And “utterly ridiculous” is the path that the film stays on from there. Gerard is introduced to a conspiracy wherein seemingly every man in New Orleans will comply with any order – up to and including murder – as a response to the secret password: “The hungry rabbit jumps.” As an aside, The Hungry Rabbit Jumps was the original title for this film and I sincerely wish it had not been changed. In any case, as you might expect, Gerard is asked to perform a simple homicide but chickens out at the last moment. No matter; the death goes through as planned and Gerard is framed for the crime – setting off the more action-oriented portion of the film, which has Cage running from both the seedy “concerned citizens” group as well as the NOPD. In case it’s not clear already, let me draw your attention to what’s going on here: Will Gerard’s wife was brutally beaten and sexually assaulted, but it’s all just set-up to show that her husband is the real victim. Incredible.

Guy Pearce brings the most to the film, playing his creepy, leering character perfectly (though, again, the ominous score helps a lot). The scenes that Pearce and Cage share are the best-acted, but hardly the most entertaining. The shot that I remember most vividly now is one where Gerard finds that someone unexpected is part of the “concerned citizens” gang that is out to get him – he cups his hand over his eyes and shakes his head slightly. It’s a hilariously understated response to what should otherwise be a startling revelation. Another great moment comes when Gerard first leaves to meet Simon, a meeting which will lay out the tasks he’s expected to accomplish to return the, ahem, favor that was done for him. He stops in the kitchen on the way out, calling his wife’s name. When she turns to him, his response is a bit of shuffling, followed by, “Uh… I love you.” It’s such a bizarre way of approaching the scene, I can’t tell whether the actors were a) instructed to play it that way, b) just really bad at their jobs, or c) intentionally being uncomfortably awkward.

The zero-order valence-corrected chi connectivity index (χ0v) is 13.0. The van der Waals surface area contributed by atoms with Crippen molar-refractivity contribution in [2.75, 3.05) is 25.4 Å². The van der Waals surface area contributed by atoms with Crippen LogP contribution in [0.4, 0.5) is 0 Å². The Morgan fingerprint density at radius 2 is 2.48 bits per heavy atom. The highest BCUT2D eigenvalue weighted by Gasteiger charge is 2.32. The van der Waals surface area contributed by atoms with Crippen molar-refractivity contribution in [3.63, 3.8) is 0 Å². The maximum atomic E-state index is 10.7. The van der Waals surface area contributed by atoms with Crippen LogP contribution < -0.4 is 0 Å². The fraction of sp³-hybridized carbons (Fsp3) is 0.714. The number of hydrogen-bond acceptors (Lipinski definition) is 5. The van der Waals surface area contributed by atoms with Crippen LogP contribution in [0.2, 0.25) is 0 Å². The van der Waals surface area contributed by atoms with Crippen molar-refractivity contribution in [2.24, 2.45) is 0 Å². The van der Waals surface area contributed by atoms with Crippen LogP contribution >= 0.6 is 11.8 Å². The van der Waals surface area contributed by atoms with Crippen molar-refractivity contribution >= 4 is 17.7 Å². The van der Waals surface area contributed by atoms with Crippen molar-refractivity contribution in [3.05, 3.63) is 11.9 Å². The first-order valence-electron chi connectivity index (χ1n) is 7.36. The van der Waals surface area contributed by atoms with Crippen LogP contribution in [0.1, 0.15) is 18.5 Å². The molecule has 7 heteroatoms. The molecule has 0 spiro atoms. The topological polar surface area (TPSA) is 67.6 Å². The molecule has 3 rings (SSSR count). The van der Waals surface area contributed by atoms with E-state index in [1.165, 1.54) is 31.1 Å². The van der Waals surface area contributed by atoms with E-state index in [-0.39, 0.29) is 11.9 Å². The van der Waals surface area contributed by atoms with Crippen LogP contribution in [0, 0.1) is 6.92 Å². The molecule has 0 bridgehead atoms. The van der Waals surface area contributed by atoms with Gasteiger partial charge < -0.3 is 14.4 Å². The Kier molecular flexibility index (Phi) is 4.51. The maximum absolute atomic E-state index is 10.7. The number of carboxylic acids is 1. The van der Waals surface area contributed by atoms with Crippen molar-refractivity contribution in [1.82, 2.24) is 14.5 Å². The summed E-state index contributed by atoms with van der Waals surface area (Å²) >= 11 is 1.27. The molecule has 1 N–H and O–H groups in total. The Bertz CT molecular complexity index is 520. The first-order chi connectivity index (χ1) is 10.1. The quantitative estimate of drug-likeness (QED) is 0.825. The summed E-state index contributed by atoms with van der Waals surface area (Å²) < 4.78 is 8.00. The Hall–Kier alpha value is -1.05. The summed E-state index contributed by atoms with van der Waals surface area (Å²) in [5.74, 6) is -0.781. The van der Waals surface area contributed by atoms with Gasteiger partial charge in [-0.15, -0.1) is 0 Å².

Finally, there’s the matter of the “twist” ending, which is the laziest and least interesting way for the film to conclude. It all adds up to another failure for the Cage-haters to decry, which is a shame because if you can learn to love the under-acting, the incomprehensible zoom-ins (attempting to, but not quite matching the insanity of John Singleton’s Abduction) and infinite menace, Seeking Justice is one of the most enjoyable films that Cage has been involved with in some time. He’s great when he’s great, he’s amazing when he’s awful. It’s in films that excise all excess that Cage’s performance gets castrated.

In this movie, my favorite movie star is terrible… and I love him more for it.